Left ventricular systolic function/morphology

At three weeks post-IR, left ventricular ejection fraction was markedly reduced (30±7%*, n=13), compared to age-matched control swine (EF = 66±3%, n=3). Left ventricular volumes were dilated (end-diastolic volume: 141±23ml; end-systolic volume: 100±23ml) and all swine displayed significant thinning and hypokinesis/akinesis of the anterolateral and septal walls.

Quantitative correlation of MEMRI-DEMRI infarct volume and histopathology

MEMRI from the IR swine showed reproducible, homogeneous myocardial Mn2+ uptake in remote (normal) areas of myocardium (Figure 1). Within the anteroseptal, anterior, and anterolateral walls, MEMRI signal defect (infarct) was consistently observed and corresponded to the core infarct zone of DEMRI images. Due to higher signal intensity, DEMRI-positive myocardium was easily demarcated against any residual MEMRI signal. MEMRI infarct volume correlated highly with TTC infarct volume (r=0.78, p=0.002) and DEMRI infarct volume also correlated closely with TTC infarct volume (r=0.75, p=0.003).

Figure 1

MEMRI versus DEMRI infarct volume

Quantitative comparison revealed that the MEMRI infarct volume percentage (14±4%*, n = 13) was significantly (*p<0.001) lower than both DEMRI infarct volume percentage (23±4%, n=13) and TTC infarct volume percentage (19±3%). In addition, an overlapping border zone (BZ) that was both MEMRI and DEMRI positive was consistently observed (Figure 1). To determine whether the high correlation between MEMRI/DEMRI and TTC measures also exhibited agreement, Bland-Altman plots30 of infarct volumes were created to show the differences agreement between TTC - DEMRI or TTC - MEMRI (Figure 1B). The measurement differences from TTC to DEMRI were all negative, and the limits of agreement did not include 0, indicating that DEMRI consistently overestimates the infarct volumes. Conversely, MEMRI measures are consistently lower than TTC, showing positive measurement differences between TTC and MEMRI. Moreover, the differences were proportional to the mean (larger differences for larger infarct volume). However, the Bland-Altman plots of infarct volume differences between TTC–MEMRI (all positive values) and TTC - DEMRI (all negative values) were within two standard deviations of the mean differences for each contrast agent (Figure 1B), indicating that the reduced infarct volume % of MEMRI compared to DEMRI was a consistent finding within the group.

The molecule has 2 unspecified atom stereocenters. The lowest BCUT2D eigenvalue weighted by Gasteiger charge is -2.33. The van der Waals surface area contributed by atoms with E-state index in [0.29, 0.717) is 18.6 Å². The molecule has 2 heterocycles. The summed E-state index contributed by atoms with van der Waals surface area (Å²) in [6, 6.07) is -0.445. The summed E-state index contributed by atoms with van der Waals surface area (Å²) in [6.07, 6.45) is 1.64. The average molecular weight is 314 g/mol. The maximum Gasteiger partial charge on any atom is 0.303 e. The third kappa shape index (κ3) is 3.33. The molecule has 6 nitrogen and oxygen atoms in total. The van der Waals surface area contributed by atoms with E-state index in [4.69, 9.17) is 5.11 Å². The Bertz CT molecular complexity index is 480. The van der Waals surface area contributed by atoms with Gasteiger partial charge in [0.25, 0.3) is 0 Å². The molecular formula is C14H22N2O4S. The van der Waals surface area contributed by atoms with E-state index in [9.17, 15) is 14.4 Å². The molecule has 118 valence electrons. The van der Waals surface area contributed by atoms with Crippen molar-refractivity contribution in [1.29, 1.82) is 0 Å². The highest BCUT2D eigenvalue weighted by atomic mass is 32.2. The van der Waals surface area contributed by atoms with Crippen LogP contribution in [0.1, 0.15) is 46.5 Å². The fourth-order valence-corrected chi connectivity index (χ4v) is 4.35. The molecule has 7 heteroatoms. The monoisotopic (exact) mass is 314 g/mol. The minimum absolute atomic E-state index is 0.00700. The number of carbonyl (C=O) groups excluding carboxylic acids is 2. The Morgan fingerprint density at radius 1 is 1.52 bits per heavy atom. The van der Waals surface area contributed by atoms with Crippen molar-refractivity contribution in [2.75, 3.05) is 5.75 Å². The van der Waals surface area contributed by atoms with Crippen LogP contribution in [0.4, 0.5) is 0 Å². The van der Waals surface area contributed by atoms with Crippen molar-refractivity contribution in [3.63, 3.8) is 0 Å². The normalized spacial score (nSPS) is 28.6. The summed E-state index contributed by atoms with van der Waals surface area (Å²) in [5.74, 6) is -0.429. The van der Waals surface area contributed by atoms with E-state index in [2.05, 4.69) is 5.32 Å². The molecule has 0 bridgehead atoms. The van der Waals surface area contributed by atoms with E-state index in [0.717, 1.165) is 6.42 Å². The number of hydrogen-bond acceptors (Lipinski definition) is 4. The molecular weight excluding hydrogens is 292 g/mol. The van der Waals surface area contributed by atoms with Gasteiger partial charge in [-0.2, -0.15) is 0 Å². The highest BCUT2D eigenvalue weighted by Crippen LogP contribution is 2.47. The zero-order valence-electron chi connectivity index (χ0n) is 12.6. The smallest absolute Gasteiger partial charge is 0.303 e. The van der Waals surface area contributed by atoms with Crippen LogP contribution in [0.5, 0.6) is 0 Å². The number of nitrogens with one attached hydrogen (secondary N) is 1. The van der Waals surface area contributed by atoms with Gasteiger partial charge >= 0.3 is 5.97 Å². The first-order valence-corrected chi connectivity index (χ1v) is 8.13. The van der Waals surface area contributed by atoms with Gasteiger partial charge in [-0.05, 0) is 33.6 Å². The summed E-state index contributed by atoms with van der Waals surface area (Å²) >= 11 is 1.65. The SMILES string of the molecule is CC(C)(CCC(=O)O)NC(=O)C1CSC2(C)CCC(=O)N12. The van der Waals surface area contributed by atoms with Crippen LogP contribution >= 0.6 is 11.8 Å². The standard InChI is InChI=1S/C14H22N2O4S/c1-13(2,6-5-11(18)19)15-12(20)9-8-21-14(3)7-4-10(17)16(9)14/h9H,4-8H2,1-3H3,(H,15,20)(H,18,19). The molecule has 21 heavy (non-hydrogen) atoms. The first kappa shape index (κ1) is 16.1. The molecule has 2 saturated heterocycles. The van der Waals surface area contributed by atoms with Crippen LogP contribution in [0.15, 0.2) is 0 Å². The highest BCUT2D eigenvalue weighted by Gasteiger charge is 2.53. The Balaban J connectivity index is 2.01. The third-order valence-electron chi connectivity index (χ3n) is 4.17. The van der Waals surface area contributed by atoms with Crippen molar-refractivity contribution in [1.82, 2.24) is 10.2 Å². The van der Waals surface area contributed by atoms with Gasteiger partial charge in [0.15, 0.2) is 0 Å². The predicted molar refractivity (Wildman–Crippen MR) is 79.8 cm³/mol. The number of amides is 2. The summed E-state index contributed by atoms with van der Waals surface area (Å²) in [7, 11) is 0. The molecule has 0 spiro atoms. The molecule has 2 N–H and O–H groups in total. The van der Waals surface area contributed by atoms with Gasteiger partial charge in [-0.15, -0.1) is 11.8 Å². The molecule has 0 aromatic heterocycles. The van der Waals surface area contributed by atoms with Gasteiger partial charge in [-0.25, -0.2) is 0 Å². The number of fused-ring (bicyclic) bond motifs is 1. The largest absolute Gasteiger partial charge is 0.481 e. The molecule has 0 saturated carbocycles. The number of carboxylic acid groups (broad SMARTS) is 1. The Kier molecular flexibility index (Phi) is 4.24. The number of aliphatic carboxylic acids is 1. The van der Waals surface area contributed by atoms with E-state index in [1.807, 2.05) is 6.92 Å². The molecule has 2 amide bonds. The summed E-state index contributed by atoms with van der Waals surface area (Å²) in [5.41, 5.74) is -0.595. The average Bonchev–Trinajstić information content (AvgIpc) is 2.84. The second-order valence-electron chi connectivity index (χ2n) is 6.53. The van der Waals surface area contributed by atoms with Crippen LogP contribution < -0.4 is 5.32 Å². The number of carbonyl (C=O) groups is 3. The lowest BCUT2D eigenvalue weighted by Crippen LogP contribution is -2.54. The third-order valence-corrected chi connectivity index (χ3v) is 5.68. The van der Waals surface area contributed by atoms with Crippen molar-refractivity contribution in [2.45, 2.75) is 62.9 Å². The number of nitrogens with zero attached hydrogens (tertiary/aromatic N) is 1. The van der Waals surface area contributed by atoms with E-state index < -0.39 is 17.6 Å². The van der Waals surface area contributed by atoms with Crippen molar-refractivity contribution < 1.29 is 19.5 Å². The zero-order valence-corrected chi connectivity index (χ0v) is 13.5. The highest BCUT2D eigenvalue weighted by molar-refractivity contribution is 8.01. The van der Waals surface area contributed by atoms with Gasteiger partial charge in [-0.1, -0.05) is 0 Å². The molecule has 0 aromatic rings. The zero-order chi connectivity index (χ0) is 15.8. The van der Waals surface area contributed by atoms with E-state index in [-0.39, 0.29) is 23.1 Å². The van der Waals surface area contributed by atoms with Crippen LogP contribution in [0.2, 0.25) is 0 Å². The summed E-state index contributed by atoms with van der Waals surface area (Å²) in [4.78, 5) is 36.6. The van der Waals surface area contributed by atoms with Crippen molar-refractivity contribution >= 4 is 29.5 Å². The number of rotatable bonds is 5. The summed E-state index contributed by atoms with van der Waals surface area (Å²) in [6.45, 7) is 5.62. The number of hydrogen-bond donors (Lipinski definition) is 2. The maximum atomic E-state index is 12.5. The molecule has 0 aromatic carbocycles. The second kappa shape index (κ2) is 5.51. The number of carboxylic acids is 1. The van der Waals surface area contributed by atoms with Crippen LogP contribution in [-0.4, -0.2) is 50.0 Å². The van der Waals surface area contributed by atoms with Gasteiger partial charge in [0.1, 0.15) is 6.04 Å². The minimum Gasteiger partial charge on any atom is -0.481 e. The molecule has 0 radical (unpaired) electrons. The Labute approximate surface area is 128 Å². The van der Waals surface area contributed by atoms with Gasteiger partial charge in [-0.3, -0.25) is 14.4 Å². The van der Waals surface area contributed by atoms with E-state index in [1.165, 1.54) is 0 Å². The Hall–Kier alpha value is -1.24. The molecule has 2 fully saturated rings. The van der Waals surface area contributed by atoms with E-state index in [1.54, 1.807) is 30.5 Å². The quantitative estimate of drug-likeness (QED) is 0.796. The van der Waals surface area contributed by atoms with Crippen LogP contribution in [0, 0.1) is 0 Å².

Tissue Characterization of the Border Zone (BZ)

In order to analyze the tissue characteristics of the BZ, signal-to-noise ratios (SNR) from the border, core infarct, and remote zones were obtained for both MEMRI and DEMRI. By MEMRI, the border zone SNR (7.5±2.8*,#, n=13) was significantly lower when compared to remote zone SNR (13.2±3.4), yet significantly higher than MEMRI SNR from the core infarct zone (2.9±1.6*, Figure 2; *p<0.05 vs remote; #p<0.05 vs core infarct MEMRI SNR). Similarly, by DEMRI, the SNR of the border zone tended to be lower than core infarct SNR, but higher than remote zone SNR. These intermediate SNR levels further distinguished the border zone from both the remote and core infarct zones, indicating potentially heterogeneous cell populations within the border zone.

Figure 2
SNR Heterogeneity within Border Zone Regions

One potential limitation of this study was that Mn2+ administration prior to Gd might affect the T1-shortening properties of Gd images. To explore this possibility, we examined several swine with a reverse order protocol (DEMRI-before-MEMRI, or DEMRI-alone), and we did not observe any noticeable affect on DEMRI infarct % (21±9% with EF 29±7%; n=8). Intermediate BZ DEMRI SNR was similarly observed in DEMRI-before-MEMRI hearts (BZ SNR 6.9±2.2; n=8; p>0.05) compared to DEMRI-after-MEMRI BZ SNR). Notably, MEMRI defect was not interpretable on images with the DEMRI-before-MEMRI reverse protocol, due to the high intensity T1 signal of DEMRI in the infarct zone. In summary, digital subtraction of MEMRI-negative infarct regions from DEMRI-positive infarct regions revealed overlapping positive signal designated as border zone areas. This overlap suggested a significant number of viable myocytes in these transmural DEMRI-positive regions, which may contribute to the intermediate MEMRI and DEMRI SNR.

TEM of infarct, border, and remote zone myocardium